Early on it was deemed advantageous to form a corresponding group, initially to enable the PLG to keep the expertise of attending lay members who had either completed their term of office or felt it no longer feasible to travel to meetings. Latterly new members were recruited to this group because it was felt appropriate to invite applicants to act as a reserve for when attending members finish their term. There is no differentiation in status or worth between the corresponding and attending members and this Corresponding Group is a potent resource during the wide-ranging electronic discussions.
A copy of the current Terms of Reference can be viewed on the PLG’s web page on the BOA website.
The aim of the PLG may be summarised as:
“The patient-doctor relationship remains the bedrock of medicine. With significant current political pressures this has never been more important. Lay input is now an integral part of the development of guidelines, patient pathways and commissioning. The British Orthopaedic Association was proactive in this regard and in March 2004 the BOA Patient Liaison Group (PLG) was formed, comprising lay members and orthopaedic surgeons. It was considered invaluable to have advice and input from patients when the BOA was planning orthopaedic and trauma care, clinical guidelines and when responding to Government consultations on new policies in healthcare systems, including training and education. The PLG meets at the BOA office three times each year and provides a regular report for BOA Council meetings.”3
From its inauguration a lay-member was invited to attend Council. This evolved into the lay vice-chair or lay chair being invited as an ex-officio member of Council. This has been a positive benefit to the Group as it has allowed the patients’ perspective to be put forward at critical times on key issues.
In 2012 the Group was invited to nominate a lay member to attend the Professional Practice Committee. Mr D Twigg has been the Group’s representative and continues to be at the time of publication.
During Professor Dias’ Presidency various members of the Group participated in the development the of BOA’s Clinical Commissioning Guidance Development Group.
The Group also contributes to the on-going discussions with the College of Podiatry to create a Memorandum of Understanding.
There has been a good deal of debate among the members of the BOA about the changes being imposed by some of the Private Medical Insurance Companies regarding access to clinicians and the patient/doctor relationship. The PLG has joined this debate and proffered the patient perspective. This can be summarised by the document “Expectations of orthopaedic patients preferring private treatment,”2 which is the result of the usual membership debate and discussion with several members of the ABI.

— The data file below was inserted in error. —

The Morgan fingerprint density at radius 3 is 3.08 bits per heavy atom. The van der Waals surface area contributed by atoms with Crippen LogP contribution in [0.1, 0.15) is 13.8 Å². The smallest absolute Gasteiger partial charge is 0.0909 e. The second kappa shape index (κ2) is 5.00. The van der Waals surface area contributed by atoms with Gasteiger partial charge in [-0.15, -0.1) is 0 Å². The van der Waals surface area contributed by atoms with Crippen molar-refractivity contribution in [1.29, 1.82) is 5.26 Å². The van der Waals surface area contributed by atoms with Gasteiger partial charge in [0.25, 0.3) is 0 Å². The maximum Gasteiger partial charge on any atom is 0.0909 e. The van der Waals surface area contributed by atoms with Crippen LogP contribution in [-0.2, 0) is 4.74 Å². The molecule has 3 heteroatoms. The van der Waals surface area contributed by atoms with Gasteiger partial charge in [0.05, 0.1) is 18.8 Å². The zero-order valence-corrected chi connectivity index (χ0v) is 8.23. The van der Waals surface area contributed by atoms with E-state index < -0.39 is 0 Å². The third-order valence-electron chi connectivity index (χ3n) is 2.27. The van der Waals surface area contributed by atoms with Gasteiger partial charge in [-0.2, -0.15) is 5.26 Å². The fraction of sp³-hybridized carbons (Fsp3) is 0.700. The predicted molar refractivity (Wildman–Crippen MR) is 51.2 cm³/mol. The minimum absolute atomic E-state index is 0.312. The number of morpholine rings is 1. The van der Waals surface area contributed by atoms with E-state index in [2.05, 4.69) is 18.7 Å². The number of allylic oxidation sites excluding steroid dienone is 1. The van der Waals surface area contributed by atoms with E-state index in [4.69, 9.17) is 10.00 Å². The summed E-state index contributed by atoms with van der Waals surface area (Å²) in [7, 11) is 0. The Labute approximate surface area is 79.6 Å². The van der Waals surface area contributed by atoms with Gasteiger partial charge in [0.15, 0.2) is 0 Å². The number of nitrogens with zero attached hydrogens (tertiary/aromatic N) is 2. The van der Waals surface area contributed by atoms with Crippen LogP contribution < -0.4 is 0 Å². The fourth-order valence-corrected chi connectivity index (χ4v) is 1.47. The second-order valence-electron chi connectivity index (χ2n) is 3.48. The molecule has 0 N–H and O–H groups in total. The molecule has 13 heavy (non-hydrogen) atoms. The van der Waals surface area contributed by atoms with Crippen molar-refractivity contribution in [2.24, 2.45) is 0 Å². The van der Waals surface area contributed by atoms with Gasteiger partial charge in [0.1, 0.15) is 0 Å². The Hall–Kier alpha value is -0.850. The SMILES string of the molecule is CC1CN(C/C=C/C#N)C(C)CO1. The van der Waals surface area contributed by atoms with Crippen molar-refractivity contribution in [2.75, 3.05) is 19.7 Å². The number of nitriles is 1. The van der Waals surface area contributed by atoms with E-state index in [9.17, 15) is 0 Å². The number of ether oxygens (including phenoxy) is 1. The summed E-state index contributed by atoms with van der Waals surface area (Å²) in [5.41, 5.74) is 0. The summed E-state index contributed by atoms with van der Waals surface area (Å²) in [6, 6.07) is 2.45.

In early 2014 the PLG reached another milestone: it was invited to write a brief patient perspective for the 27th version of the Consultant Advisory Book. As well as our session at the 2013 Congress and proposed session in Brighton in September 2014 this is another opportunity to raise the PLG’s profile among the Surgeons.
Meetings and Support
The Group meets three times a year, hosted by the BOA at their Offices in Lincoln’s Inn Fields, London. Over the decade the PLG has been supported by a number of the administrative staff initially under the aegis of Mr D Adams (Chief Executive) and latterly Mr M Kimmons (CEO):
Mrs Jean Goodman
Miss Anne Meade
Ms Charlene R Frater
Mr Zin Derfoufi
Mrs Julia Trusler (Deputy CEO)
Miss Rosanna Raison
Mr Craig Dove
Ms Lauren Rich
Miss Holly Weldin
Miss Phoebe Jones
Throughout the decade the Admin Team has provided invaluable and greatly appreciated office support and advice. A member of this team has been on hand to take meeting minutes. Copies of these minutes are kept on record in the Office.
To support Orthopaedic Patients with a variety of conditions the PLG has written and published a series of “Expectation” papers, which can be found here on the PLG’s web page at the BOA website.
The published titles include:
- Access to healthcare
- Child Orthopaedic Patient Expectations and Responsibilities
- Expectations of Elective Orthopaedic Patients
- Expectations of Orthopaedic patients who need an orthosis
- Expectations of Orthopaedic patients preferring private treatment
- Expectations of Trauma Orthopaedic Patients
- Guidance For Older Patients With Hip Fractures
- Hygiene Wound Care Expectations Of Orthopaedic Patients
- Managing the transition from paediatric to adult services
- Patient Admission to Discharge Pathway
- Patients’ Hopes and Expectations in Foot & Ankle Surgery
- Responsibilities of the Orthopaedic Patient
- The Prevention of Blood Clots
Even as this paper is being compiled, the PLG is preparing a paper on what one should know at the end of an initial consultation, and another on interpreting the mass of data available on the web. So it goes on…
During 2013 the BOA updated their newsletter (BON) and re-titled it: The Journal of Trauma and Orthopaedics. Over the years the PLG has had several items published in both Journals.